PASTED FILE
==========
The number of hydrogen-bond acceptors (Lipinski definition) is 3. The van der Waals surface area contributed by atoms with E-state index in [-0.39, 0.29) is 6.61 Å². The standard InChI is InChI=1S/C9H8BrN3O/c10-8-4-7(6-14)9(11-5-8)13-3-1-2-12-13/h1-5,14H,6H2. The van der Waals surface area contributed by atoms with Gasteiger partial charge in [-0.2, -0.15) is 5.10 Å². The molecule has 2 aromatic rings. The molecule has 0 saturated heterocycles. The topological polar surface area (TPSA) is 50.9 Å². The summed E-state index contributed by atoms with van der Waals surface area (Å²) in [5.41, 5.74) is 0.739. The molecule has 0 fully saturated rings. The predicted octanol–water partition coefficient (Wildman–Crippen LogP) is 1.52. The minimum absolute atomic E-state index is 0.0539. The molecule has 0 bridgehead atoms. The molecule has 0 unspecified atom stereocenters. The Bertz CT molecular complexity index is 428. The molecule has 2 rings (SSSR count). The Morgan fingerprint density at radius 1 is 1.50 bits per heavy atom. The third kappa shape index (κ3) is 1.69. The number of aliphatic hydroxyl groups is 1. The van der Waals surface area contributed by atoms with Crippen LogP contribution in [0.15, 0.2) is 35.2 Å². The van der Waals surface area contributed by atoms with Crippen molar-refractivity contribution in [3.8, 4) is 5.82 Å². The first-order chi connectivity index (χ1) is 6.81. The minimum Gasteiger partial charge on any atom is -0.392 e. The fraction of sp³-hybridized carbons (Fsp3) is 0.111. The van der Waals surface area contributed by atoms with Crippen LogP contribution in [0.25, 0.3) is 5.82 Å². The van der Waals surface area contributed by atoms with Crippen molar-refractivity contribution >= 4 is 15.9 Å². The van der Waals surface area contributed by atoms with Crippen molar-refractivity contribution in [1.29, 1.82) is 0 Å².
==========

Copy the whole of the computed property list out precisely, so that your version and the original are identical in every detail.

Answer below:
The number of hydrogen-bond acceptors (Lipinski definition) is 3. The van der Waals surface area contributed by atoms with E-state index in [-0.39, 0.29) is 6.61 Å². The standard InChI is InChI=1S/C9H8BrN3O/c10-8-4-7(6-14)9(11-5-8)13-3-1-2-12-13/h1-5,14H,6H2. The van der Waals surface area contributed by atoms with Gasteiger partial charge in [-0.2, -0.15) is 5.10 Å². The molecule has 2 aromatic rings. The molecule has 0 saturated heterocycles. The topological polar surface area (TPSA) is 50.9 Å². The summed E-state index contributed by atoms with van der Waals surface area (Å²) in [5.41, 5.74) is 0.739. The molecule has 0 fully saturated rings. The predicted octanol–water partition coefficient (Wildman–Crippen LogP) is 1.52. The minimum absolute atomic E-state index is 0.0539. The molecule has 0 bridgehead atoms. The molecule has 0 unspecified atom stereocenters. The Bertz CT molecular complexity index is 428. The molecule has 2 rings (SSSR count). The Morgan fingerprint density at radius 1 is 1.50 bits per heavy atom. The third kappa shape index (κ3) is 1.69. The number of aliphatic hydroxyl groups is 1. The van der Waals surface area contributed by atoms with Crippen LogP contribution in [0.15, 0.2) is 35.2 Å². The van der Waals surface area contributed by atoms with Crippen molar-refractivity contribution in [3.8, 4) is 5.82 Å². The first-order chi connectivity index (χ1) is 6.81. The minimum Gasteiger partial charge on any atom is -0.392 e. The fraction of sp³-hybridized carbons (Fsp3) is 0.111. The van der Waals surface area contributed by atoms with Crippen LogP contribution in [0.25, 0.3) is 5.82 Å². The van der Waals surface area contributed by atoms with Crippen molar-refractivity contribution >= 4 is 15.9 Å². The van der Waals surface area contributed by atoms with Crippen molar-refractivity contribution in [1.29, 1.82) is 0 Å².